Watergate-Presidential Immunity

In the early morning hours of June 17, 1972, District of Columbia police officers discovered five men, wearing surgical gloves and carrying tear gas fountain pens, walkie-talkies, and wads of new $100 bills, apparently attempting to plant electronic surveillance equipment in the offices of the Democratic National Committee in the Watergate apartment-office complex. The resulting investigation led to the discovery of the roles of several White House staff and eventually to the President himself. Richard Nixon was accused of severely abusing the powers of his office. Allegations against him included secretly bombing Cambodia, using the IRS to harass his political enemies, and using the CIA to squelch and investigation by the FBI. Many circles in Washington DC claimed that Nixon had become more of an emperor than a president. The question before the country was whether to embrace this “imperial” presidency or to restore the constitutional balance of powers, and it chose the latter.
The Watergate scandal was merely the catalyst that sent the country down the road toward the unfamiliar impeachment process. However, Nixon would not go down without a fight. The resultant Congressional investigation required the President to produce White House tapes and memos, along with personal memoirs. As soon as the alleged abuses began to come to light, Nixon appealed the subpoenas to the District Court of Appeals. The Supreme Court quickly granted certiori and decided the case of United States v. Nixon on July 24, 1974. Chief Justice Warren Burger delivered the opinion of the court.

In their deliberations, the Supreme Court debated the issue of presidential immunity and confidentiality versus the necessity of the criminal justice system to obtain the evidence necessary to criminal proceedings. They pointed to the case of United States v. Burr treason trial in the early 19th century where President Thomas Jefferson was issued a subpoena. President Nixon had entered a motion to quash the subpoena on the grounds that “confidential conversations between a President and his close advisors would be inconsistent with the public interest to produce. Chief Justice Burger wrote that this contention was a broad claim that the separation of powers doctrine precludes judicial review of a President’s claim of privilege. His claim of executive privilege was by definition absolute, making him almost above the law. While the Court recognized the constitutional right for a President to claim confidential privilege, it also noted that the criminal justice system had the ultimate duty of discovering the truth in all criminal matters. This responsibility is often difficult at best, considering the problems of the court usually faced in obtaining sufficient evidence.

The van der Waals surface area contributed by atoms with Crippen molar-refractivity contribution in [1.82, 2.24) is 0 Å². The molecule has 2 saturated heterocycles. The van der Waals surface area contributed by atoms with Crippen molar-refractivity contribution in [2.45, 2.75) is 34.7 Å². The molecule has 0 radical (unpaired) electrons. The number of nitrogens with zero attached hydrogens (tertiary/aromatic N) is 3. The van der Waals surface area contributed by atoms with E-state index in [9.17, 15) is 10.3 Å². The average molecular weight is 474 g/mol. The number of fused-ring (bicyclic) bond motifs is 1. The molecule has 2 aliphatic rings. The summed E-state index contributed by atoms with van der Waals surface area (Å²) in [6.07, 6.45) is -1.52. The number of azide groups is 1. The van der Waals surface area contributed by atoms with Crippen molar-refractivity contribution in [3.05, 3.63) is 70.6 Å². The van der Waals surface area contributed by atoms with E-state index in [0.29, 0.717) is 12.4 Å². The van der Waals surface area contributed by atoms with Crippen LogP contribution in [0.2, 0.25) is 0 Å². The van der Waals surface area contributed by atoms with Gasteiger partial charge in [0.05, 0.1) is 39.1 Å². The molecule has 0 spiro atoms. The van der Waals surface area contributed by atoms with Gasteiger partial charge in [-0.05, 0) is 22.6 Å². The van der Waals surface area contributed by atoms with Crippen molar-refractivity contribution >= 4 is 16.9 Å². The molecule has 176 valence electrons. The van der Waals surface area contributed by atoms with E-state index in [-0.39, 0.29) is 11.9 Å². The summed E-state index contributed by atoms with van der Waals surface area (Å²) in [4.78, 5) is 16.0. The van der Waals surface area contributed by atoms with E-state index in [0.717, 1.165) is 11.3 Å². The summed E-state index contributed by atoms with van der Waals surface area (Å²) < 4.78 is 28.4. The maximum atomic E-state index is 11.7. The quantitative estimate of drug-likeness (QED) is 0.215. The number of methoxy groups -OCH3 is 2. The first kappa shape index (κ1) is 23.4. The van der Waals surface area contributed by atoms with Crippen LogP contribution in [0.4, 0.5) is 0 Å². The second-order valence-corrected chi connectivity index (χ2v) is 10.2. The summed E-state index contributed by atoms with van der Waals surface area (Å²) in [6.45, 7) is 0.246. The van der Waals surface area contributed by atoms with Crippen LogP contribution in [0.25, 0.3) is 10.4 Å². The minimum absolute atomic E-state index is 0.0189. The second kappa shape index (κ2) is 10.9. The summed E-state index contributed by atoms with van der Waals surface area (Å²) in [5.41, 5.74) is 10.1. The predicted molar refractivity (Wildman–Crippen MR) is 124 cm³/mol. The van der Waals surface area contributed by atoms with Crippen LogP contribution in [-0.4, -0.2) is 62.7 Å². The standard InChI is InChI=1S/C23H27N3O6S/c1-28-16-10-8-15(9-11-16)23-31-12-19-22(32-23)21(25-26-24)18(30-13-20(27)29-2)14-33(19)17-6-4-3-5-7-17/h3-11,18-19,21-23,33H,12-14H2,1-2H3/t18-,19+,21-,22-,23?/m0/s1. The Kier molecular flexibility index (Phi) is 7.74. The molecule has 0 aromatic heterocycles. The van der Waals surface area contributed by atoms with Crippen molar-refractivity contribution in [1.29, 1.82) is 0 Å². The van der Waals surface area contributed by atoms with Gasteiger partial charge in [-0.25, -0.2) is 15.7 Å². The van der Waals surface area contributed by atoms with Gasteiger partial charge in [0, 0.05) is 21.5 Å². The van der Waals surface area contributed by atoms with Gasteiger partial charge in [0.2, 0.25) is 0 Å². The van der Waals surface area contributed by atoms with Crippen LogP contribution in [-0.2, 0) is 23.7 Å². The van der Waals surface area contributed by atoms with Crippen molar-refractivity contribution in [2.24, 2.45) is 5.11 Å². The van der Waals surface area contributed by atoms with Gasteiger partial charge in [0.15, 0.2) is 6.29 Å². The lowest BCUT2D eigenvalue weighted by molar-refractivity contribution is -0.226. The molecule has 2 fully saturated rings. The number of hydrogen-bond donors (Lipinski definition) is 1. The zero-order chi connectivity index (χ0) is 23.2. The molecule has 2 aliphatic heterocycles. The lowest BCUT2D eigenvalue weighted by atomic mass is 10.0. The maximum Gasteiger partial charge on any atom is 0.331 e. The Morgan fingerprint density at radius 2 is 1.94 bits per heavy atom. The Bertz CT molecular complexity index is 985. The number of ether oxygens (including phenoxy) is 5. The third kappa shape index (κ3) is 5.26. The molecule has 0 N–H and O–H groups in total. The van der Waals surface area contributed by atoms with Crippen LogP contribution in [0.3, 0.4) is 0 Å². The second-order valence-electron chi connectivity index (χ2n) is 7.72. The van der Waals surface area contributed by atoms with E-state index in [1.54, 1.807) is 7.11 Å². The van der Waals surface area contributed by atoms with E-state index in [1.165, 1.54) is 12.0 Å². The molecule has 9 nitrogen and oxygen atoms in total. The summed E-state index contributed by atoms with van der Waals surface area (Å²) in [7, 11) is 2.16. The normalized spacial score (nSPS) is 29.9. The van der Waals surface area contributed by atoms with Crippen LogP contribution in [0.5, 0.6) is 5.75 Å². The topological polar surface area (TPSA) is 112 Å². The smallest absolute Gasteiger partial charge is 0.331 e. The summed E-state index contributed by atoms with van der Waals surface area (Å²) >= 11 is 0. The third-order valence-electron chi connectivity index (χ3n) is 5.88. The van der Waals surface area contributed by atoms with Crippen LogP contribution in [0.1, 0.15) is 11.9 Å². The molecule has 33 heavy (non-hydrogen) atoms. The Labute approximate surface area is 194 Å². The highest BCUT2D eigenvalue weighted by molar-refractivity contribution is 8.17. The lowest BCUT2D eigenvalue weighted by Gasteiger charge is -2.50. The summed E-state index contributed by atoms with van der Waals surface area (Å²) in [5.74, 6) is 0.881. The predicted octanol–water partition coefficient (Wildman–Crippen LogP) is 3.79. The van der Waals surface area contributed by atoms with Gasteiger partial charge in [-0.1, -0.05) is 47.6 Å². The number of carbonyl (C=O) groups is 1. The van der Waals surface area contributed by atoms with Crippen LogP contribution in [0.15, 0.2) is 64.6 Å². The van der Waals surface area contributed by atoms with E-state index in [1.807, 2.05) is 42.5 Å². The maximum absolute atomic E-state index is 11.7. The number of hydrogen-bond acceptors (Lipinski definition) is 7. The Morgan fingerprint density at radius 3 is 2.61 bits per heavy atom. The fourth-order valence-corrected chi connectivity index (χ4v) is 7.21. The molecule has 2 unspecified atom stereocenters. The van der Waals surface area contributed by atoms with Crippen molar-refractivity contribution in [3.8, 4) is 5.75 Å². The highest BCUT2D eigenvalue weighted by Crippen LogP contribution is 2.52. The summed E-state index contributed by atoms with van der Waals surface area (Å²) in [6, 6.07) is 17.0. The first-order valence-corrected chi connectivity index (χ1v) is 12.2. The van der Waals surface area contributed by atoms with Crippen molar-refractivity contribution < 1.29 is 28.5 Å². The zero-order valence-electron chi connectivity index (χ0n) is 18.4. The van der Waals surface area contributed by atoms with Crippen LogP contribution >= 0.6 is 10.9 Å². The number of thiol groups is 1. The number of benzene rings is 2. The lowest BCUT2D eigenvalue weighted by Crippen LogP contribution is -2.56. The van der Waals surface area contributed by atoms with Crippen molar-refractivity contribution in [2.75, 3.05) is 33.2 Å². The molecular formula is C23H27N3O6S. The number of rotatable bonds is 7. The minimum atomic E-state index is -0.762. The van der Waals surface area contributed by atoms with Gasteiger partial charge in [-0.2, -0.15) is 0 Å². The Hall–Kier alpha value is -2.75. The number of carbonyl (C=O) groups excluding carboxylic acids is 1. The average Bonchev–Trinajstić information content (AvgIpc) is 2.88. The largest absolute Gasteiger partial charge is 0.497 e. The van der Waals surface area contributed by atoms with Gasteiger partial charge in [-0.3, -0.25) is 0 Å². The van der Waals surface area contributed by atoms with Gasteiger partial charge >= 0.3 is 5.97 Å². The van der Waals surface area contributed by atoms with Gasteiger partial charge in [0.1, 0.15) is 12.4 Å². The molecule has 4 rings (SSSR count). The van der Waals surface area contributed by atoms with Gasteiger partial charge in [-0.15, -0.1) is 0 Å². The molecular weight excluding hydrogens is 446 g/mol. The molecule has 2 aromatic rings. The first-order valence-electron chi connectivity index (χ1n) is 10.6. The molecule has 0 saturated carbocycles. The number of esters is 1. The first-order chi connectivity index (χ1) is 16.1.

In support of his claim of absolute privilege, the President’s counsel urged two grounds: The need to protect the confidentiality of executive communications, and the implications of the separation of powers structure. Chief Justice Burger responded to these by writing, “Neither the doctrine of separation of powers, nor the need for confidentiality of high level communications, without more, can sustain an absolute, unqualified presidential privilege of immunity from the judicial process under all circumstances. The President’s need for complete candor and objectivity from advisors calls for great deference from the courts. However, when the privilege depends solely on the broad, undifferentiated claim of public interest in the confidentiality of such conversations, a confrontation with other values arises. In the absence of a claim of need to protect military, diplomatic, or sensitive national security secrets, we find it difficult to accept the argument that even the very important interest in confidentiality of presidential communications is significantly diminished by production of such material for in camera inspection with all the protection that a district court will be obliged to provide. The impediment that an absolute, unqualified privilege would place in the way of the primary constitutional duty of the Judicial Branch to do justice in criminal prosecutions would plainly conflict with the function of the courts under Article III of the U.S. Constitution.”
As on can see, the right of presidential immunity had never been challenged to quite this extent. In this decision, the Supreme Court made it known that the right of criminal courts to conduct evidentiary matters and see that justice is accomplished outweighed the right of the President to complete confidentiality in his affairs, especially when it is suspected that wrong doing